Numbers of Shabtis. The owner’s economic status and master/servant relationship determined how many shabtis were buried in the tomb. From the Middle Kingdom until the late 18th Dynasty (about 1980-1295/92 B.C.), burials rarely exceeded five shabtis per owner, directly corresponding to the number of former servants owned by the master. Royalty from the 18th Dynasty onwards, who included shabti gangs varying from a few dozen to some hundreds, are an exception. Throughout the 19th and 20th Dynasties (about 1292-1075 B.C.) owners, no longer associating shabtis with individual servants, bought numerous figurines of various materials and quality (Schneider 46, 266-7). By the end of the 21st Dynasty (about 1075-945 B.C.), the number of ushebtis for one owner increased considerably. One burial could contain an “ushebti gang” of 401, with one worker for each day of the year and one overseer for each group of ten workers (Schneider 320). No longer directly associated with individual servants, the figurine’s function altered from substitute to slave. Large numbers of ushebtis circulated throughout the Third Intermediate and Late Periods (about 1075-332 B.C.) and were often made of unfired clay, a cheap substitute for faience (Stewart 44-5).

In Nubia, funerary figurines have been found only in royal tombs. Taharqa, a king of the late 25th Dynasty (about 690-664 B.C.), included more than 1,000ushebtis placed in rows around the walls of his burial chamber (Fazzini 110; Silverman 309; Spanel 1988, 111).

Cost and Distribution. New Kingdom shabtis were relatively inexpensive, costing one to three deben each (Olson 25). In comparison, baskets, workers’ aprons, and simple amulets each cost one deben while footstools and leather sacks were priced two deben each (Gutgesell 372). Simple laborers had around 200 deben (around 30 months’ pay) to spend on their burials (Gutgesell 372). Yet within three New Kingdom cemeteries containing tombs belonging to owners of differing social ranks (“wealthy and less-wealthy”), only a few tombs at each site included shabtis—and not all high-status tombs contained funerary figurines (Olson 303). Because shabtis could be manufactured from materials such as pottery or faience, they were readily available, indicating that expense does not explain the shabtis’ limited distribution (Olson 20, 305). The restricted use of shabtis may suggest some type of divine approval was required or reflect social practices not yet understood.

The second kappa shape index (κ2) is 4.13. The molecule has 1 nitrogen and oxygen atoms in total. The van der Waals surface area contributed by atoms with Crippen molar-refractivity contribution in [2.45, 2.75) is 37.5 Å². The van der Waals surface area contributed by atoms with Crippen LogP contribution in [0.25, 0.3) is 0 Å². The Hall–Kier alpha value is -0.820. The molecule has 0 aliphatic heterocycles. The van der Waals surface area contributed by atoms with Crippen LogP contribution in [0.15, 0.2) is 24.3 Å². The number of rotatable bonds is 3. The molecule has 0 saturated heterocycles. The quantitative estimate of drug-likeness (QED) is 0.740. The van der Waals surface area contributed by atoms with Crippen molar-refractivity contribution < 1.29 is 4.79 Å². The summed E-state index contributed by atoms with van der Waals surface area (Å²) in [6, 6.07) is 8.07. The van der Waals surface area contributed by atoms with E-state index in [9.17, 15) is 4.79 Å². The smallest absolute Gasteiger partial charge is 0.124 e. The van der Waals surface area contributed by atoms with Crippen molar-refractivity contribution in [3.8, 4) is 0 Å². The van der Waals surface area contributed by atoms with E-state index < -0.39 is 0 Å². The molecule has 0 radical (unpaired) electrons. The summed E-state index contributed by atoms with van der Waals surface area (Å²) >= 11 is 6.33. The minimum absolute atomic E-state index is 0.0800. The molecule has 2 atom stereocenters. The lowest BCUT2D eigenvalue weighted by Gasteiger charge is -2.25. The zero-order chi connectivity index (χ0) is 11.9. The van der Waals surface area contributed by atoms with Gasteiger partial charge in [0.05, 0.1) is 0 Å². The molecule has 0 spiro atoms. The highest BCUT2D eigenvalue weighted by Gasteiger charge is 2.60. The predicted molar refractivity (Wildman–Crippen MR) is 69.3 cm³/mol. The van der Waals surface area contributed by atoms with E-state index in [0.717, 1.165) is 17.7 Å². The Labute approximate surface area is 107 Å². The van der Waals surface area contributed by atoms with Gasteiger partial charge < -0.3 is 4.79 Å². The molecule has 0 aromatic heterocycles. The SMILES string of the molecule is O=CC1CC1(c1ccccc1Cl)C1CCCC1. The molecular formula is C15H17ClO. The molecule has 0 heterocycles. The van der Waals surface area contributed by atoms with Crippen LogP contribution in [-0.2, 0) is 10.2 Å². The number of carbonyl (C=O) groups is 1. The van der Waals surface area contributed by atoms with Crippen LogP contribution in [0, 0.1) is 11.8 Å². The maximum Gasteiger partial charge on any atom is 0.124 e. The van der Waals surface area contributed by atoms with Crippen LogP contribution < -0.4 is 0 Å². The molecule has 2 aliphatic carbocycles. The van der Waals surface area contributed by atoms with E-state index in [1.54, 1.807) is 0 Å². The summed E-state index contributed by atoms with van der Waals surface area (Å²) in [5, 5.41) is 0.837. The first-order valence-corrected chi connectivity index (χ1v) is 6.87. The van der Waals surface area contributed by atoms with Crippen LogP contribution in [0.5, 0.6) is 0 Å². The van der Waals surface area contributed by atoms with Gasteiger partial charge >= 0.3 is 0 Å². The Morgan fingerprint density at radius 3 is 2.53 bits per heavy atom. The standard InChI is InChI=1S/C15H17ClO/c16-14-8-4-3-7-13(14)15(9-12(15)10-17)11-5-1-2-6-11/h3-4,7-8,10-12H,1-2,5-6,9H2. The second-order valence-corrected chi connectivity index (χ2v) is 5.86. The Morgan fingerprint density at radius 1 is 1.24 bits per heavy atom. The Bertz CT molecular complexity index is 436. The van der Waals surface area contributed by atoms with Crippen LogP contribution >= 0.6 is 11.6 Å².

Stewart (31-2) asserts that clay funerary figurines continued to be made for “commoners” even after the production of royal Egyptian ushebtis ceased with the last pharaoh of the 30th Dynasty, Nectanebo II (362-343 B.C.). According to Schneider (9, 62) shabtis from the 12th Dynasty onwards were produced for privileged citizens and royalty only.